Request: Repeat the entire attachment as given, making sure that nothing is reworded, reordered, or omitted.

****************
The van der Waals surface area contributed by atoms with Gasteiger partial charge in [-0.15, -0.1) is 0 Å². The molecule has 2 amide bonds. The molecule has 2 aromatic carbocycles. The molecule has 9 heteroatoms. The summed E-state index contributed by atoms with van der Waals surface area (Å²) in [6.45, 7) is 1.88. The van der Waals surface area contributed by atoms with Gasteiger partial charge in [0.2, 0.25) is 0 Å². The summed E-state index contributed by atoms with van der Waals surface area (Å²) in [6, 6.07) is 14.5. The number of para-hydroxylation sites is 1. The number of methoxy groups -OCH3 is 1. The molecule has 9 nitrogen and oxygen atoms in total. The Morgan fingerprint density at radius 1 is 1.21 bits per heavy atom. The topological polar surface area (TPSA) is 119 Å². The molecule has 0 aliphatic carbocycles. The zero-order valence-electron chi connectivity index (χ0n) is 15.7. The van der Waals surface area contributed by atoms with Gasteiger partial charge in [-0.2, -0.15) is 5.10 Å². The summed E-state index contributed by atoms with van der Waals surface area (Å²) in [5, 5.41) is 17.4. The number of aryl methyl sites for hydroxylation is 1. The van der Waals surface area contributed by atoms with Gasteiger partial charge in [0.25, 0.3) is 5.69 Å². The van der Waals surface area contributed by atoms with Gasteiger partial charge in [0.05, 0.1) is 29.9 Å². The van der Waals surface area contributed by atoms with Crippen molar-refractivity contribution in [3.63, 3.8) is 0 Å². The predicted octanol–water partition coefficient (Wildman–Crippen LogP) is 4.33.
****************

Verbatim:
The van der Waals surface area contributed by atoms with Gasteiger partial charge in [-0.15, -0.1) is 0 Å². The molecule has 2 amide bonds. The molecule has 2 aromatic carbocycles. The molecule has 9 heteroatoms. The summed E-state index contributed by atoms with van der Waals surface area (Å²) in [6.45, 7) is 1.88. The van der Waals surface area contributed by atoms with Gasteiger partial charge in [0.2, 0.25) is 0 Å². The summed E-state index contributed by atoms with van der Waals surface area (Å²) in [6, 6.07) is 14.5. The number of para-hydroxylation sites is 1. The number of methoxy groups -OCH3 is 1. The molecule has 9 nitrogen and oxygen atoms in total. The Morgan fingerprint density at radius 1 is 1.21 bits per heavy atom. The topological polar surface area (TPSA) is 119 Å². The molecule has 0 aliphatic carbocycles. The zero-order valence-electron chi connectivity index (χ0n) is 15.7. The van der Waals surface area contributed by atoms with Gasteiger partial charge in [-0.2, -0.15) is 5.10 Å². The summed E-state index contributed by atoms with van der Waals surface area (Å²) in [5, 5.41) is 17.4. The number of aryl methyl sites for hydroxylation is 1. The van der Waals surface area contributed by atoms with Gasteiger partial charge in [0.25, 0.3) is 5.69 Å². The van der Waals surface area contributed by atoms with Gasteiger partial charge in [0.05, 0.1) is 29.9 Å². The van der Waals surface area contributed by atoms with Crippen molar-refractivity contribution in [3.63, 3.8) is 0 Å². The predicted octanol–water partition coefficient (Wildman–Crippen LogP) is 4.33.